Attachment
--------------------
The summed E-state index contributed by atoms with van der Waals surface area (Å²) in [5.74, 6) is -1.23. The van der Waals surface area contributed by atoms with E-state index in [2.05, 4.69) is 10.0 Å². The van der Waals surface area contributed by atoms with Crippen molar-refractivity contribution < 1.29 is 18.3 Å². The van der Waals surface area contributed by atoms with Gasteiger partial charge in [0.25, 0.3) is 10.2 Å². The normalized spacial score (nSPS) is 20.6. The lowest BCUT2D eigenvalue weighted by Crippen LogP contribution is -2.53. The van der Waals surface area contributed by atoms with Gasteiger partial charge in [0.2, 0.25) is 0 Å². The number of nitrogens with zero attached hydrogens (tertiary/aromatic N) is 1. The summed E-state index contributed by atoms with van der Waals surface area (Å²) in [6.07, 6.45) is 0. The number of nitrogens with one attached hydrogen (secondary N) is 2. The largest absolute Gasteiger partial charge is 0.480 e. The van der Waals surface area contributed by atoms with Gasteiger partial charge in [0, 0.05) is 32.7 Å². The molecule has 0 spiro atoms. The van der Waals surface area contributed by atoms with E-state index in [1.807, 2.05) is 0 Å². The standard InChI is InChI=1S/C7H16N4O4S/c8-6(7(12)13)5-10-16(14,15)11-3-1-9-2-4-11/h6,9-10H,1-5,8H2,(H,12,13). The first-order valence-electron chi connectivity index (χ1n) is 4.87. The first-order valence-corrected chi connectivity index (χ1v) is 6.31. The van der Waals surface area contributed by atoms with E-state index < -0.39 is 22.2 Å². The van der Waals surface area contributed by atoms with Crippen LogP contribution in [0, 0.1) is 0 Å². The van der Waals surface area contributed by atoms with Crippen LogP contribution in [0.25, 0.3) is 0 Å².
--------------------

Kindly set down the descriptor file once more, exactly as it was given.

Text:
The summed E-state index contributed by atoms with van der Waals surface area (Å²) in [5.74, 6) is -1.23. The van der Waals surface area contributed by atoms with E-state index in [2.05, 4.69) is 10.0 Å². The van der Waals surface area contributed by atoms with Crippen molar-refractivity contribution < 1.29 is 18.3 Å². The van der Waals surface area contributed by atoms with Gasteiger partial charge in [0.25, 0.3) is 10.2 Å². The normalized spacial score (nSPS) is 20.6. The lowest BCUT2D eigenvalue weighted by Crippen LogP contribution is -2.53. The van der Waals surface area contributed by atoms with Gasteiger partial charge in [0.2, 0.25) is 0 Å². The number of nitrogens with zero attached hydrogens (tertiary/aromatic N) is 1. The summed E-state index contributed by atoms with van der Waals surface area (Å²) in [6.07, 6.45) is 0. The number of nitrogens with one attached hydrogen (secondary N) is 2. The largest absolute Gasteiger partial charge is 0.480 e. The van der Waals surface area contributed by atoms with Gasteiger partial charge in [0, 0.05) is 32.7 Å². The molecule has 0 spiro atoms. The van der Waals surface area contributed by atoms with E-state index in [1.807, 2.05) is 0 Å². The standard InChI is InChI=1S/C7H16N4O4S/c8-6(7(12)13)5-10-16(14,15)11-3-1-9-2-4-11/h6,9-10H,1-5,8H2,(H,12,13). The first-order valence-electron chi connectivity index (χ1n) is 4.87. The first-order valence-corrected chi connectivity index (χ1v) is 6.31. The van der Waals surface area contributed by atoms with E-state index < -0.39 is 22.2 Å². The van der Waals surface area contributed by atoms with Crippen LogP contribution in [0, 0.1) is 0 Å². The van der Waals surface area contributed by atoms with Crippen LogP contribution in [0.25, 0.3) is 0 Å².